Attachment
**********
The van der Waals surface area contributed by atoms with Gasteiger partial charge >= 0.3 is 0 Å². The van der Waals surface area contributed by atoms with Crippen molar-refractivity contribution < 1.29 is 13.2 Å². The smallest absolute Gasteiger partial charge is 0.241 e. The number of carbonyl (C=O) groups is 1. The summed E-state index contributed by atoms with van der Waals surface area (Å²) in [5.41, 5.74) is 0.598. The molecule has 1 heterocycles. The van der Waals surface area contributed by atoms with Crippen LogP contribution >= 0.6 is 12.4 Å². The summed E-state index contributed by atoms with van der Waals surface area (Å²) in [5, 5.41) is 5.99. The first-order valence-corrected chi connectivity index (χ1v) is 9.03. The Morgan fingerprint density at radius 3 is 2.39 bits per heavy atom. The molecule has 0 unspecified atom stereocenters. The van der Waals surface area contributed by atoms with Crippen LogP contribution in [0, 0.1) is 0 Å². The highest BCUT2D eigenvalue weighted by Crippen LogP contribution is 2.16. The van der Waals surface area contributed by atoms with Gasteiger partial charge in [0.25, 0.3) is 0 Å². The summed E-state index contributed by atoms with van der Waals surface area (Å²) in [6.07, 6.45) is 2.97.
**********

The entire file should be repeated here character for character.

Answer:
The van der Waals surface area contributed by atoms with Gasteiger partial charge >= 0.3 is 0 Å². The van der Waals surface area contributed by atoms with Crippen molar-refractivity contribution < 1.29 is 13.2 Å². The smallest absolute Gasteiger partial charge is 0.241 e. The number of carbonyl (C=O) groups is 1. The summed E-state index contributed by atoms with van der Waals surface area (Å²) in [5.41, 5.74) is 0.598. The molecule has 1 heterocycles. The van der Waals surface area contributed by atoms with Crippen LogP contribution >= 0.6 is 12.4 Å². The summed E-state index contributed by atoms with van der Waals surface area (Å²) in [5, 5.41) is 5.99. The first-order valence-corrected chi connectivity index (χ1v) is 9.03. The Morgan fingerprint density at radius 3 is 2.39 bits per heavy atom. The molecule has 0 unspecified atom stereocenters. The van der Waals surface area contributed by atoms with Crippen LogP contribution in [0, 0.1) is 0 Å². The highest BCUT2D eigenvalue weighted by Crippen LogP contribution is 2.16. The van der Waals surface area contributed by atoms with Gasteiger partial charge in [0.25, 0.3) is 0 Å². The summed E-state index contributed by atoms with van der Waals surface area (Å²) in [6.07, 6.45) is 2.97.